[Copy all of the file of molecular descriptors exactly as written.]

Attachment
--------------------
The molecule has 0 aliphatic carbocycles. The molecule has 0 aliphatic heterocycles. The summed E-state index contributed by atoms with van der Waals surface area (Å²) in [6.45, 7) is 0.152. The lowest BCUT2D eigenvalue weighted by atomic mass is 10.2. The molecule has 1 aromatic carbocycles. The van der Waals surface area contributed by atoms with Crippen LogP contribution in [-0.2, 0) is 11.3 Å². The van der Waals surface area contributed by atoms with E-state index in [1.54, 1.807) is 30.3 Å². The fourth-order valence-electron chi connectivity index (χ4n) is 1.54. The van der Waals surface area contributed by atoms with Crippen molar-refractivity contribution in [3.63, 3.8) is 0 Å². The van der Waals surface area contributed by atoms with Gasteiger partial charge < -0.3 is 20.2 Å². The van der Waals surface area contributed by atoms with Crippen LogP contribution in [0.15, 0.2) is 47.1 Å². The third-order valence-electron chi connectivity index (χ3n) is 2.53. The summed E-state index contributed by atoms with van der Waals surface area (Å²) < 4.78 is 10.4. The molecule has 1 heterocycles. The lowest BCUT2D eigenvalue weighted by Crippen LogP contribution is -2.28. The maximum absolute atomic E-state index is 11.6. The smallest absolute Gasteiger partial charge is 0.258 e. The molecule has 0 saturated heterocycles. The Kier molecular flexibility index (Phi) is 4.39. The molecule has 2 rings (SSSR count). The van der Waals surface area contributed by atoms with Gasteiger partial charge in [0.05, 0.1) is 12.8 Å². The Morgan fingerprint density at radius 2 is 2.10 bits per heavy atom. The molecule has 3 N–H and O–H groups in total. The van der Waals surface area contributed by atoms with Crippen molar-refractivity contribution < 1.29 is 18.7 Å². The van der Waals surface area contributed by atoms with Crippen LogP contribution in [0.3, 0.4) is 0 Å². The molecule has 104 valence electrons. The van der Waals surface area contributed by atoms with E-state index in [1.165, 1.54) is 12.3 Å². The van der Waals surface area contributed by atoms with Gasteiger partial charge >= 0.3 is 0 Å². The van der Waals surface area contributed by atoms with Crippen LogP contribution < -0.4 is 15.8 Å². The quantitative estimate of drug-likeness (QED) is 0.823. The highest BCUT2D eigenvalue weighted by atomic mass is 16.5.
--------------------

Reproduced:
The molecule has 0 aliphatic carbocycles. The molecule has 0 aliphatic heterocycles. The summed E-state index contributed by atoms with van der Waals surface area (Å²) in [6.45, 7) is 0.152. The lowest BCUT2D eigenvalue weighted by atomic mass is 10.2. The molecule has 1 aromatic carbocycles. The van der Waals surface area contributed by atoms with Crippen LogP contribution in [-0.2, 0) is 11.3 Å². The van der Waals surface area contributed by atoms with E-state index in [1.54, 1.807) is 30.3 Å². The fourth-order valence-electron chi connectivity index (χ4n) is 1.54. The van der Waals surface area contributed by atoms with Crippen molar-refractivity contribution in [3.63, 3.8) is 0 Å². The van der Waals surface area contributed by atoms with Gasteiger partial charge < -0.3 is 20.2 Å². The van der Waals surface area contributed by atoms with Crippen LogP contribution in [0.15, 0.2) is 47.1 Å². The third-order valence-electron chi connectivity index (χ3n) is 2.53. The summed E-state index contributed by atoms with van der Waals surface area (Å²) < 4.78 is 10.4. The molecule has 1 heterocycles. The lowest BCUT2D eigenvalue weighted by Crippen LogP contribution is -2.28. The maximum absolute atomic E-state index is 11.6. The smallest absolute Gasteiger partial charge is 0.258 e. The molecule has 0 saturated heterocycles. The Kier molecular flexibility index (Phi) is 4.39. The molecule has 2 rings (SSSR count). The van der Waals surface area contributed by atoms with Gasteiger partial charge in [0.05, 0.1) is 12.8 Å². The Morgan fingerprint density at radius 2 is 2.10 bits per heavy atom. The molecule has 3 N–H and O–H groups in total. The van der Waals surface area contributed by atoms with Crippen molar-refractivity contribution < 1.29 is 18.7 Å². The van der Waals surface area contributed by atoms with Crippen LogP contribution in [0.3, 0.4) is 0 Å². The molecule has 104 valence electrons. The van der Waals surface area contributed by atoms with E-state index in [1.165, 1.54) is 12.3 Å². The van der Waals surface area contributed by atoms with Gasteiger partial charge >= 0.3 is 0 Å². The van der Waals surface area contributed by atoms with Crippen LogP contribution < -0.4 is 15.8 Å². The quantitative estimate of drug-likeness (QED) is 0.823. The highest BCUT2D eigenvalue weighted by atomic mass is 16.5.